- On November 30th 2016, The Supreme Court of Canada heard Chippewas of the Thames First Nations Case on the Crown’s Failure to Consult.
- Chippewa sent three coach buses, filled with community members, to Ottawa on Nov. 30th to show support.
Please Consider Contributing to our Legal Fund
Your kind donation will help us continue our legal fight to protect the waters and defend the Thames River watershed. 40 year old pipelines pose a risk to our traditional territory. Constitutional laws protect Aboriginal rights and Treaty rights to be consulted and if necessary accommodated when a development impacts our lands. We could use your help. A donation can be made at the following link https://www.gofundme.com/chippewas entitled Chippewas for Mother Earth. Thank you for your consideration.
About the Case
Chippewas of the Thames First Nation is a proud Anishinaabek nation in Ontario. Our Nation is part of the Chippewas who have occupied present day Southwestern Ontario for centuries. We continue to assert Aboriginal and treaty rights with respect to the lands and resources within our traditional territory, including the air and the waters.
In this connection, there is a matter of pressing concern to our First Nation, and that is regarding the National Energy Board decision to approve an application by Enbridge to reverse the flow and allow bitumen to flow through Line 9, which runs through our territory and has the potential to adversely affect our Aboriginal and treaty rights. We are very concerned because of the potential environmental harm, but also because the decision was made without Crown consultation or accommodation of our interests.
First Nations’ Aboriginal and Treaty rights are constitutionally protected and as such we are not merely stakeholders in resource development projects. Both domestic and international law recognizes the importance of Indigenous Peoples’ relationship to resources the activities that take place on our traditional territories. The current government in office commits to the implementation of the UN Declaration on the Rights of Indigenous Peoples. The United Nations Committee on the Elimination of Racial Discrimination emphasized the need for Canada to include Indigenous Peoples in decision making, recommending that Canada, “[i]mplement in good faith the right to consultation and to free, prior and informed consent of Aboriginal peoples whenever their rights may be affected by projects carried out on their lands, as set forth in international standards and the State party’s legislation.”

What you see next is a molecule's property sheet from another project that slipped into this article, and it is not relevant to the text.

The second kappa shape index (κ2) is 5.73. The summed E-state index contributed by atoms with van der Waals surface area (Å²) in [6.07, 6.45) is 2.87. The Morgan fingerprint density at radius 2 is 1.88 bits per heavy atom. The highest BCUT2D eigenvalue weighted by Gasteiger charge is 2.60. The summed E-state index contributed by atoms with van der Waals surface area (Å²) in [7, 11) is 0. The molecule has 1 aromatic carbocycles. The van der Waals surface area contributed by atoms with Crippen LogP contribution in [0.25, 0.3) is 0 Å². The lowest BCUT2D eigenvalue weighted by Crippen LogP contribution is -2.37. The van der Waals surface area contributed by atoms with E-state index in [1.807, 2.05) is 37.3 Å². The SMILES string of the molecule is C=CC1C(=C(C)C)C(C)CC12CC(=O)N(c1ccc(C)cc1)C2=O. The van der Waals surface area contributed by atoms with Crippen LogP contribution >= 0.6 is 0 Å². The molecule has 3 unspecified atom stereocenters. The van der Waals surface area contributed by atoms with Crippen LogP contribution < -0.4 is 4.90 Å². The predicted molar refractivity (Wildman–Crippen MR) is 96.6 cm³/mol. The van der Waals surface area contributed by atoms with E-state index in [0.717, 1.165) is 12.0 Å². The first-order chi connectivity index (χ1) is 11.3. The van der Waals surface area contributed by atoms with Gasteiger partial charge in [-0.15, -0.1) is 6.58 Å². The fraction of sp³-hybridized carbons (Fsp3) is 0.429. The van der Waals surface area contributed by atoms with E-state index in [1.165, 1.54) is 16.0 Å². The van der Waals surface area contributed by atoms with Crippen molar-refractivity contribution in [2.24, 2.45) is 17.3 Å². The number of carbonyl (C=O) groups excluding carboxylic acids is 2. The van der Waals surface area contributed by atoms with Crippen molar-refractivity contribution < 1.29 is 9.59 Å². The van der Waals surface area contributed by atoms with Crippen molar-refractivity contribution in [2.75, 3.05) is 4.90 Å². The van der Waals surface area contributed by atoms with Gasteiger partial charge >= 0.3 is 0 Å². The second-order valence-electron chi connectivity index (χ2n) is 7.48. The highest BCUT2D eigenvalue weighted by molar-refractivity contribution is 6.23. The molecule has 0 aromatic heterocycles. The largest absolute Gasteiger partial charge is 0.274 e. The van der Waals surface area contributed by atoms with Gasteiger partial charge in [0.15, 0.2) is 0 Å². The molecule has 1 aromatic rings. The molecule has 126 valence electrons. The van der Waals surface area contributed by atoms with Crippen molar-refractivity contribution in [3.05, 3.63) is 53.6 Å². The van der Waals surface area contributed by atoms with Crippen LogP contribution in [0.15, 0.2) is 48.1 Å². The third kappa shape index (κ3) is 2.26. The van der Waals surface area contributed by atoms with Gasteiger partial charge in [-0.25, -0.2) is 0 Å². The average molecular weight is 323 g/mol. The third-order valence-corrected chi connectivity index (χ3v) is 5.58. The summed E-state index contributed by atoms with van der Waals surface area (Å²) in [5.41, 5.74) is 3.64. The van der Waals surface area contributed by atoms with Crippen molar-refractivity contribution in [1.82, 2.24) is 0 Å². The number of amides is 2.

Background Information – Constitutional Law and Duty to Consult
If you haven’t heard about Section 35 in the Constitution or Duty to Consult, please read our fact sheet by clicking Duty to Consult FAQ Nov2015
2016-November Hundreds of allies gather in front of the Supreme Court of Canada to advocate the recognition for the Constitutional Duty to Consult.
2016-November Chippewa attends Ottawa to have their case heard by the Supreme Court of Canada.
2016-January Honouring Feast for Rachel Thevenard for her commitment to bring awareness to constitutionally protected Aboriginal and Treaty rights.
2015 – December Assembly of First Nations Chiefs in Assembly pass a resolution to support COTTFN leave to appeal to the Supreme Court
2015-November Chiefs of Ontario Chiefs in Assembly pass a resolution to support COTTFN leave to appeal to the Supreme Court
2015 – November Anishinabek Nation Chiefs in Assembly pass a resolution to support COTTFN leave to appeal to the Supreme Court
2015-November Enbridge Ground Control Plan submitted to NEB November 13, 2015 – will this be adequate? we invite comments, send responses to firstname.lastname@example.org – the plan here
2015-October Federal Court of Appeal Decision to Dismiss – see the October 20, 2015 Decision here
2015-June National Energy Board’s Decision to Dismiss the Stay Application – see the June 3, 2015 here